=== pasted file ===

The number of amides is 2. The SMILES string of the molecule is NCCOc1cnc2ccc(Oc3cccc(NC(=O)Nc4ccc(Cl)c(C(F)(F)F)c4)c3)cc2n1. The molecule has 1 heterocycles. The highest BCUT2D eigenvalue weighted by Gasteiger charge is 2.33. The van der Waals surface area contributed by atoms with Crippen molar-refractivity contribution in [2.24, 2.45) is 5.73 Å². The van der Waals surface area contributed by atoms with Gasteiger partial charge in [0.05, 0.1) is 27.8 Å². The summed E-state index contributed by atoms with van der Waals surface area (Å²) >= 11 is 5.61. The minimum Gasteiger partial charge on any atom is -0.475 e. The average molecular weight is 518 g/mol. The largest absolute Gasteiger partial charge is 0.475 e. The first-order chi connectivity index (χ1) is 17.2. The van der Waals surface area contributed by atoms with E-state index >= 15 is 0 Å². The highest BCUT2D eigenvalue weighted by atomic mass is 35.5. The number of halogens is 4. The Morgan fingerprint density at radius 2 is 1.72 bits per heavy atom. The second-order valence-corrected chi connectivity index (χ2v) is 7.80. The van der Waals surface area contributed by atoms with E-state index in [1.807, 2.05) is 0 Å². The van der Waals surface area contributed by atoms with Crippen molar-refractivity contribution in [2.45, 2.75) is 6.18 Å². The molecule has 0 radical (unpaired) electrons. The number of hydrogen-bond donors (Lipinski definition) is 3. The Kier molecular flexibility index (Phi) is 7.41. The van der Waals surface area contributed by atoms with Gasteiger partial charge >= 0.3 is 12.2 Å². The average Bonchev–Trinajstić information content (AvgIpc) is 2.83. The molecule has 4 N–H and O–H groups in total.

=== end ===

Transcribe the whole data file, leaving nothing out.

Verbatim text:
The number of amides is 2. The SMILES string of the molecule is NCCOc1cnc2ccc(Oc3cccc(NC(=O)Nc4ccc(Cl)c(C(F)(F)F)c4)c3)cc2n1. The molecule has 1 heterocycles. The highest BCUT2D eigenvalue weighted by Gasteiger charge is 2.33. The van der Waals surface area contributed by atoms with Crippen molar-refractivity contribution in [2.24, 2.45) is 5.73 Å². The van der Waals surface area contributed by atoms with Gasteiger partial charge in [0.05, 0.1) is 27.8 Å². The summed E-state index contributed by atoms with van der Waals surface area (Å²) >= 11 is 5.61. The minimum Gasteiger partial charge on any atom is -0.475 e. The average molecular weight is 518 g/mol. The largest absolute Gasteiger partial charge is 0.475 e. The first-order chi connectivity index (χ1) is 17.2. The van der Waals surface area contributed by atoms with E-state index >= 15 is 0 Å². The highest BCUT2D eigenvalue weighted by atomic mass is 35.5. The number of halogens is 4. The Morgan fingerprint density at radius 2 is 1.72 bits per heavy atom. The second-order valence-corrected chi connectivity index (χ2v) is 7.80. The van der Waals surface area contributed by atoms with E-state index in [1.807, 2.05) is 0 Å². The van der Waals surface area contributed by atoms with Crippen molar-refractivity contribution in [2.45, 2.75) is 6.18 Å². The molecule has 0 radical (unpaired) electrons. The number of hydrogen-bond donors (Lipinski definition) is 3. The Kier molecular flexibility index (Phi) is 7.41. The van der Waals surface area contributed by atoms with Gasteiger partial charge >= 0.3 is 12.2 Å². The average Bonchev–Trinajstić information content (AvgIpc) is 2.83. The molecule has 4 N–H and O–H groups in total.